One such explanation is what we might call partisanship as a spectator sport: There is a Blue Team and a Red Team; both have their fans and supporters, almost all of whom care far less about specific policies and positions than about the sense that they have of their team, the feeling they get from rooting for it. Virtually identical policies are, in point of fact, treated and reacted to in opposite manners, depending on whether it is the Blue or Red team pursuing them — that is, depending on the dictates of team loyalty. Given the vagaries of the two-party political system, then, even most Americans who regard themselves as interested in and paying attention to politics are actually arriving at their positions not on the basis of consistent principle or even ideology, but rather on allegiance to the home team.
Americans who are more interested in politics, Somin observes, are actually more likely to simply collect information tending to “confirm their preexisting opinions” as against acquainting themselves with several different perspectives on a given issue. Party identification and adherence to ideology beget a willingness both to swallow patent falsehoods and to tune out verified truths, depending on whether they square with the narratives of the home team. Healthy skepticism toward the claims of politicians and other interested parties is the first casualty of the team loyalty that is partisanship.
All of this Caplan labeled “rational irrationality,” which Somin explains as “a decision not to make an effort to carefully evaluate one’s views in an unbiased way.” As a decision either to ignore the truth or to avoid probing for it, it is irrational-al; but as a way of sheltering the pleasure derived from “taking part in a political ‘fan’ group,” we may regard it as rational — hence “rational irrationality.”
Both the theory of rational ignorance and that of rational irrationality demonstrate that there are countless opportunities for our hallowed democratic process to go awry. Reasons abound for voters to sweep aside the limited information they have at their disposal or else to allow preexisting biases to color their perception of the issues. On the other side of the electoral process, the lawmakers are no less susceptible to the problems associated with incomplete information and imperfect interpretations of voter behavior. Remarking on the inability of politicians “to know precisely how an electoral outcome will be linked to a specific policy action,” Robert Higgs observed that “most likely the politician will behave contrary to the interests of his constituents even if he wants to serve them faithfully” (emphasis added). Not only, then, are the incentives created by the current democratic process problematic, but so too are the informational problems.
Addressing those problems, Somin prescribes a smaller central government that leaves broader decision-making power and discretion to local jurisdictions, enabling a system in which individuals can vote with their feet. In his 2013 book Politics on a Human Scale, political scientist Jeff Taylor made a similar and compelling case for political decentralism as a “tool to ensure equilibrium, promote proportionality, and to obtain appropriate scale.” Taylor contends that with “government functions … as close to the people as practicable,” citizens “are not at the mercy of an impersonal bureaucracy led by a faraway few.” With the principles of decentralism operating to diffuse power — limiting the potential of government destruction and dissipation — both the Hayekian information issues and the warped incentives generated by voter ignorance are tempered. As a decentralist mechanism, the foot-voting that Somin endorses deploys the advantages of market competition to forestall undesirable public policy. Just insofar as libertarianism is in principle individualistic, it is also necessarily decentralist. In an age of gigantism, libertarians should be apt to recapture the decentralist strains in our history, to challenge the idea that social and economic progress must mean ever larger and more centralized and hierarchical institutions, whether public or private. Somin’s book successfully demonstrates that while smallness isn’t a good in and of itself, what it means in practice is increased answerability and transparency.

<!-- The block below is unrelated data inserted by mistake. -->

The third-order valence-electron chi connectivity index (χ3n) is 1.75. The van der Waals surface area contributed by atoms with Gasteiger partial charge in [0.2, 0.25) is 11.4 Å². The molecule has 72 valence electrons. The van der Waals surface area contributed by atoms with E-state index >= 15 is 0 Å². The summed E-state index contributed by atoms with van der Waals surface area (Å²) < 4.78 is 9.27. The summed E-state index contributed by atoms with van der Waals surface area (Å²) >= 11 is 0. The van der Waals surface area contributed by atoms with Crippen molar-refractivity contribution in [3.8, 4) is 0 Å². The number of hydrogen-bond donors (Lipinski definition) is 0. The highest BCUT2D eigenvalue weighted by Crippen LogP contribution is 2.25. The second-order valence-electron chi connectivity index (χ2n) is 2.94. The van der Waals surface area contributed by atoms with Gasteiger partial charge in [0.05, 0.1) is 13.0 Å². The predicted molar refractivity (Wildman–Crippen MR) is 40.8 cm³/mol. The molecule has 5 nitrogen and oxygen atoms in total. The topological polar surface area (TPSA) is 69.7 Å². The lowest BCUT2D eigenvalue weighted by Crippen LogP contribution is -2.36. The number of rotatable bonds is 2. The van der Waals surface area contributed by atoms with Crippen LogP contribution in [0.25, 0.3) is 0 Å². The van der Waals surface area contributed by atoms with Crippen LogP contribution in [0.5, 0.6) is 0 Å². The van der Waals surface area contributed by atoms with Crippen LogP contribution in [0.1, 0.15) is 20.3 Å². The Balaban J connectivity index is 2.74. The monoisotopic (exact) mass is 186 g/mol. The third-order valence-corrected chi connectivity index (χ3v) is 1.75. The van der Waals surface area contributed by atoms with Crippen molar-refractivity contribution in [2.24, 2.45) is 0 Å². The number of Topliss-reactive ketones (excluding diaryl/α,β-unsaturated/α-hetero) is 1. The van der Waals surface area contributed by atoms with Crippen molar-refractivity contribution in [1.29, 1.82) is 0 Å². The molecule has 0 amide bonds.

But while we are suggesting libertarian measures to devolve governmental powers to smaller units — those more likely to possess the information and motivation to make good decisions — we might not stop at the states or even municipalities. If foot-voting and contracting the federal government serve to mitigate the fundamental problem with allowing some special group to arbitrarily reign over everyone else, they nevertheless stop short of striking at the root. In making the moral case for liberty, we gain nothing by genuflecting to reformist patterns, by accepting the terms of debate established by those conditioned to oppose any movement in the direction of individual freedom. Strategically and in principle, libertarians are at their most compelling when our arguments are uncompromising, our solutions radical. If we can persuasively defend the claim that smaller governments at more-local levels produce smarter, more-just policies, then we can even more easily defend the right of all individuals to make all the decisions about their lives — provided, of course, that they do not aggress against anyone else.
Democracy and Political Ignorance is an instructive and illuminating contribution to the libertarian discussion of American democracy, underlining both the practical difficulties of reining in the United States’s powerful, centralized government and the potentialities of decentralism as a means to accountability. Practical, electoral politics is shown to be little more than a distraction and source of entertainment, with information on all sides skewed, contorted, and misinterpreted in ways that make decent public policy unattainable under present conditions. Still, lest we are too disheartened by the level of ignorance among voters or by the terrifying inertia of a massive government, we should recall the words of Benjamin Tucker: “Education is a slow process, and for this reason we must hope that the day of readjustment may not come too quickly.” Ironically, when ignorance about the nature of politics and government is truly remedied, individuals will not turn to the ballot, but away from it, casting rulership in all its forms aside as a relic of a dark past.
This article was originally published in the January 2015 edition of Future of Freedom.